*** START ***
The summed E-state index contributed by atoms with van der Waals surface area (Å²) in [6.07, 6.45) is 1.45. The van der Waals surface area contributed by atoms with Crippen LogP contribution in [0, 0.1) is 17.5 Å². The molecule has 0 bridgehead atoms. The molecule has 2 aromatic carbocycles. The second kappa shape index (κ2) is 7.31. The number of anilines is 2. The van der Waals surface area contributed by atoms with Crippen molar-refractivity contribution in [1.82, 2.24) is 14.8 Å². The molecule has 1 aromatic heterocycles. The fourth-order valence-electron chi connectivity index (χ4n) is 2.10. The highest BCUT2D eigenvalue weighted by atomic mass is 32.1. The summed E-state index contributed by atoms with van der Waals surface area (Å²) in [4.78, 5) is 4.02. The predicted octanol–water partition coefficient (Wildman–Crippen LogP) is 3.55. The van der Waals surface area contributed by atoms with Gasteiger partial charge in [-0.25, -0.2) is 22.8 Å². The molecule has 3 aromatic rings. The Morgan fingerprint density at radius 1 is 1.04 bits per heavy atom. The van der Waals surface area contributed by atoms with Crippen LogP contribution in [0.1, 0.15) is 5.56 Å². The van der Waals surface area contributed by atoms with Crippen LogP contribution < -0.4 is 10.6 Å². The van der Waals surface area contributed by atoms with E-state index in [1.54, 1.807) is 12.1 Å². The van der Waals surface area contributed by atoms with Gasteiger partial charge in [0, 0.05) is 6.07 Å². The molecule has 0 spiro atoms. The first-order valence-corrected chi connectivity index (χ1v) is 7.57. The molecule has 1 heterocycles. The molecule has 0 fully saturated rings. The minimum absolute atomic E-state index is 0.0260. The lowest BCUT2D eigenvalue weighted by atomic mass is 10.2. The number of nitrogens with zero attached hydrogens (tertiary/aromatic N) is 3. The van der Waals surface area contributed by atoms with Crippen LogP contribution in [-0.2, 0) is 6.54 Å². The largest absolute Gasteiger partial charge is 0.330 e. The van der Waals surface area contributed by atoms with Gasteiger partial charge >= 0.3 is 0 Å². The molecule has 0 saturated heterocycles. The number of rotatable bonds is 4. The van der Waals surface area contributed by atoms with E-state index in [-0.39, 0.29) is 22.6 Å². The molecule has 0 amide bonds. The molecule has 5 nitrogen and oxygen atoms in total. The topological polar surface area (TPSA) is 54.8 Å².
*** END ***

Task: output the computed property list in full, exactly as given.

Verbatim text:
The summed E-state index contributed by atoms with van der Waals surface area (Å²) in [6.07, 6.45) is 1.45. The van der Waals surface area contributed by atoms with Crippen LogP contribution in [0, 0.1) is 17.5 Å². The molecule has 0 bridgehead atoms. The molecule has 2 aromatic carbocycles. The second kappa shape index (κ2) is 7.31. The number of anilines is 2. The van der Waals surface area contributed by atoms with Crippen molar-refractivity contribution in [1.82, 2.24) is 14.8 Å². The molecule has 1 aromatic heterocycles. The fourth-order valence-electron chi connectivity index (χ4n) is 2.10. The highest BCUT2D eigenvalue weighted by atomic mass is 32.1. The summed E-state index contributed by atoms with van der Waals surface area (Å²) in [4.78, 5) is 4.02. The predicted octanol–water partition coefficient (Wildman–Crippen LogP) is 3.55. The van der Waals surface area contributed by atoms with Gasteiger partial charge in [-0.25, -0.2) is 22.8 Å². The molecule has 3 aromatic rings. The Morgan fingerprint density at radius 1 is 1.04 bits per heavy atom. The van der Waals surface area contributed by atoms with Crippen LogP contribution in [0.1, 0.15) is 5.56 Å². The van der Waals surface area contributed by atoms with Crippen LogP contribution < -0.4 is 10.6 Å². The van der Waals surface area contributed by atoms with E-state index in [1.54, 1.807) is 12.1 Å². The van der Waals surface area contributed by atoms with Gasteiger partial charge in [0, 0.05) is 6.07 Å². The molecule has 0 spiro atoms. The first-order valence-corrected chi connectivity index (χ1v) is 7.57. The molecule has 1 heterocycles. The molecule has 0 fully saturated rings. The minimum absolute atomic E-state index is 0.0260. The lowest BCUT2D eigenvalue weighted by atomic mass is 10.2. The number of nitrogens with zero attached hydrogens (tertiary/aromatic N) is 3. The van der Waals surface area contributed by atoms with Crippen LogP contribution in [-0.2, 0) is 6.54 Å². The largest absolute Gasteiger partial charge is 0.330 e. The van der Waals surface area contributed by atoms with Gasteiger partial charge >= 0.3 is 0 Å². The molecule has 0 saturated heterocycles. The number of rotatable bonds is 4. The van der Waals surface area contributed by atoms with E-state index in [-0.39, 0.29) is 22.6 Å². The molecule has 0 amide bonds. The molecule has 5 nitrogen and oxygen atoms in total. The topological polar surface area (TPSA) is 54.8 Å².